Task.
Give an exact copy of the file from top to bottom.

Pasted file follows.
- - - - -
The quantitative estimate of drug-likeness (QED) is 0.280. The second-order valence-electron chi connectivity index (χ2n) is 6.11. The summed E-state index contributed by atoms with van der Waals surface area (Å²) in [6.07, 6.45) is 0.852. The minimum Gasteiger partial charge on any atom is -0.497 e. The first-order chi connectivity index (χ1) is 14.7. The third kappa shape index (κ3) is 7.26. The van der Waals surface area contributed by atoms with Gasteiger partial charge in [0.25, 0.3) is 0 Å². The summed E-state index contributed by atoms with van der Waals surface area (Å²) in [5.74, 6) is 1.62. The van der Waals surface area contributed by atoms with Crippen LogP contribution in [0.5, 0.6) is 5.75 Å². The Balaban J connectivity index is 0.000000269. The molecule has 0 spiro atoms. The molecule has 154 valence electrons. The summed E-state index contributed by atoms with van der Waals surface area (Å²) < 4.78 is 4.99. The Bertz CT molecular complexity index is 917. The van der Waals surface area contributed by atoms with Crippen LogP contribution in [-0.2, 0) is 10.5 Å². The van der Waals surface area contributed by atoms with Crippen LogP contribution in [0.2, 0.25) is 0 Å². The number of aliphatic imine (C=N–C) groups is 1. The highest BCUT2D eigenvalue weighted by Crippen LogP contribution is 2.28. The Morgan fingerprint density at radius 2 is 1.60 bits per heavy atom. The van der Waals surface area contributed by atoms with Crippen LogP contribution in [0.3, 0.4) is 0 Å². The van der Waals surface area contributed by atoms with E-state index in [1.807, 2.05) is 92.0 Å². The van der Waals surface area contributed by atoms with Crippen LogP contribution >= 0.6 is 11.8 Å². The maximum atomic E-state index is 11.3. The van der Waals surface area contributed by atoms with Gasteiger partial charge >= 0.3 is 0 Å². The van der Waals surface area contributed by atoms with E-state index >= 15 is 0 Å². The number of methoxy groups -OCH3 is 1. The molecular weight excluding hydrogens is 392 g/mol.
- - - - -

The quantitative estimate of drug-likeness (QED) is 0.280. The second-order valence-electron chi connectivity index (χ2n) is 6.11. The summed E-state index contributed by atoms with van der Waals surface area (Å²) in [6.07, 6.45) is 0.852. The minimum Gasteiger partial charge on any atom is -0.497 e. The first-order chi connectivity index (χ1) is 14.7. The third kappa shape index (κ3) is 7.26. The van der Waals surface area contributed by atoms with Gasteiger partial charge in [0.25, 0.3) is 0 Å². The summed E-state index contributed by atoms with van der Waals surface area (Å²) in [5.74, 6) is 1.62. The van der Waals surface area contributed by atoms with Crippen LogP contribution in [0.5, 0.6) is 5.75 Å². The Balaban J connectivity index is 0.000000269. The molecule has 0 spiro atoms. The molecule has 154 valence electrons. The summed E-state index contributed by atoms with van der Waals surface area (Å²) < 4.78 is 4.99. The Bertz CT molecular complexity index is 917. The van der Waals surface area contributed by atoms with Crippen LogP contribution in [-0.2, 0) is 10.5 Å². The van der Waals surface area contributed by atoms with Crippen LogP contribution in [0.2, 0.25) is 0 Å². The number of aliphatic imine (C=N–C) groups is 1. The highest BCUT2D eigenvalue weighted by Crippen LogP contribution is 2.28. The Morgan fingerprint density at radius 2 is 1.60 bits per heavy atom. The van der Waals surface area contributed by atoms with Crippen LogP contribution in [0.3, 0.4) is 0 Å². The van der Waals surface area contributed by atoms with E-state index in [1.807, 2.05) is 92.0 Å². The van der Waals surface area contributed by atoms with Crippen LogP contribution >= 0.6 is 11.8 Å². The maximum atomic E-state index is 11.3. The van der Waals surface area contributed by atoms with Gasteiger partial charge >= 0.3 is 0 Å². The van der Waals surface area contributed by atoms with E-state index >= 15 is 0 Å². The number of methoxy groups -OCH3 is 1. The molecular weight excluding hydrogens is 392 g/mol.